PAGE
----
Some notes about Energy

There are three profound challenges facing the energy sector around the world. First, the great commodity super cycle has come to an abrupt end, leading to crashes in the oil, coal and gas prices - undermining the finances of the main producer countries and the companies. 

Secondly, the climate challenge is upon us, and if it is to be addressed, the fossil industries will have to close down over the rest of this century, with or without CCS.

Third, and partly spurred by the drive for low carbon forms of energy, technical change is bringing a transformation not seen since the nineteenth century. New forms of electricity generation, storage, smart infrastructures and radical changes to energy demand are already undermining the conventional technologies. Electric cars and the challenge of new materials to the petrochemical industries are playing their parts too in this great period of change.

These three great changes all fit together.

Energy

Energy
Energy

Energy
Europe

Energy
Climate Change

Latest Publication

nuclear 2822582 1280

The Nuclear RAB Model

June 12, 2018

Energy Publication

If the government decides to invest in further nuclear power station projects, it should obviously try to do so at minimum cost. The Secretary of State, Greg Clark, has suggested...

Publications

  • Publication Climate Change The Economics and Politics of Climate Change, OUP
    October 29, 2009

    Edited by Dieter Helm and Cameron Hepburn Includes contributions from leading climate change policy experts Highly topical and political subject that discusses the Stern Report and the international framework and negotiations for a post-Kyoto cli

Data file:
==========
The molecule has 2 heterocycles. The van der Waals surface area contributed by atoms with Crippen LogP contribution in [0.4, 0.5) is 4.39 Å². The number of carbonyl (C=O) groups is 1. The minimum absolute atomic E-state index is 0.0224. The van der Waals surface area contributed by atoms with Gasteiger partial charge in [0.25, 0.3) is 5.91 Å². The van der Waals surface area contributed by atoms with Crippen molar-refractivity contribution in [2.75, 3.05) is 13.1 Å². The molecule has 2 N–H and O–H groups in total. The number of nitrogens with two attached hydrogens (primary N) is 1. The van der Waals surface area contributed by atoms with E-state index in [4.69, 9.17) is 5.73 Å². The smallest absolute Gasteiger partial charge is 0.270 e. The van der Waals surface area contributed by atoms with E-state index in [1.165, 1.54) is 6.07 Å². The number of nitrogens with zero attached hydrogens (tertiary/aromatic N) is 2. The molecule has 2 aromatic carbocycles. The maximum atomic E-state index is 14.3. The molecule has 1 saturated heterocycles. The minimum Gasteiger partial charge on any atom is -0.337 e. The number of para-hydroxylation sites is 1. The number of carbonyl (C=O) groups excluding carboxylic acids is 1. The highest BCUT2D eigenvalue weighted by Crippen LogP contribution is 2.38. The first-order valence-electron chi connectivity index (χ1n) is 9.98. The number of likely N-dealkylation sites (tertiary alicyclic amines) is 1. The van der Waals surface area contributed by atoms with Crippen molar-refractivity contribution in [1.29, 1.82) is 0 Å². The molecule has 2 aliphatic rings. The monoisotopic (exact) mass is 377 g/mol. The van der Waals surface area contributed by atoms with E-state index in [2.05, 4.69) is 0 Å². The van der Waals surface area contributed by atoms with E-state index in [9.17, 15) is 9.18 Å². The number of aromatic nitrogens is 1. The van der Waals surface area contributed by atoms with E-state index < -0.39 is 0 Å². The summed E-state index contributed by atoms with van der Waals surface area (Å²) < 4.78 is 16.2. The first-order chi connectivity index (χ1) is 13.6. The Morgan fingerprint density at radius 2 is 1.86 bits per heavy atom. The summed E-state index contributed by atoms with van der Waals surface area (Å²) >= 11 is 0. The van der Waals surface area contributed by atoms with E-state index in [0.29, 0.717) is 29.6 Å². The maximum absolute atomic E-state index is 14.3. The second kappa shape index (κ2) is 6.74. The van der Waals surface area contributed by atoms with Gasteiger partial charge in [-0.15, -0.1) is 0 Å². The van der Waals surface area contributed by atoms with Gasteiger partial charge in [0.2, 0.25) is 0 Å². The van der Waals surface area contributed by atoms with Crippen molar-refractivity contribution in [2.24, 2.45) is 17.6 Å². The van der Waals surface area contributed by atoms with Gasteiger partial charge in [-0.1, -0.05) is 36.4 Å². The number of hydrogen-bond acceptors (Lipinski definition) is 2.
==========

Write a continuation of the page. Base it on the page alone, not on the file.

• Publication Climate Change EU climate change policy - a critique
    September 20, 2009

    Introduction Environmental issues in general, and climate change in particular, lend themselves to EU rather than national policy: many of the effects (such as acid rain and later pollution) are regional, and climate change is global. To date, the EU has
  • Publication Europe EU climate-change policy—a critique
    January 28, 2009

    Environmental issues in general, and climate change in particular, lend themselves to EU rather than national policy: many of the effects (such as acid rain and later pollution) are regional, and climate change is global. To date, the EU has had some nota
  • Publication Climate Change Climate-change policy: why has so little been achieved?
    November 1, 2008

    While the scientific evidence for climate change grows, the policy responses have so far had little or no impact on the build-up of emissions. Current trends in emissions are adverse. The paper considers why the disconnect between science and policy exist
  • Presentation Climate Change Climate-change policy: a tangled web?
    October 29, 2008

    The Beesley Lectures on Regulation, Series XVIII 2008, October 30th 2008
  • Presentation Climate Change Climate change, European Energy Policy and the Copenhagen Summit: Time for Realism?
    October 29, 2008

    Smith School Presentation, October 2008
  • Publication Europe Caps and Floors for the EU ETS: a practical carbon price
    October 13, 2008

    Central to any efficient climate change policy, and to the EU’s approach, is the establishment of a credible, long-term carbon price. The EU has chosen to achieve this via the indirect route of the EU Emissions Trading Scheme (EU ETS), rather than by sett
  • Publication Climate Change OXREP Climate Change Special Issue
    September 1, 2008

    Special issue of the Oxford Review of Economic Policy
  • Publication Europe Energy Security without the North sea - time to think European
    March 1, 2008

    Security of supply - along with climate change - has taken centre stage in energy policy debates...
  • Publication Climate Change Too Good To Be True? The UK's Climate Change Record
    December 10, 2007

    At first glance Britain has one of the best records in Europe on climate change; greenhouse gas emissions fell in the 1990s and it has already surpassed its 2012 Kyoto target. This paper examines whether the claimed superiority of Britain's approach is so
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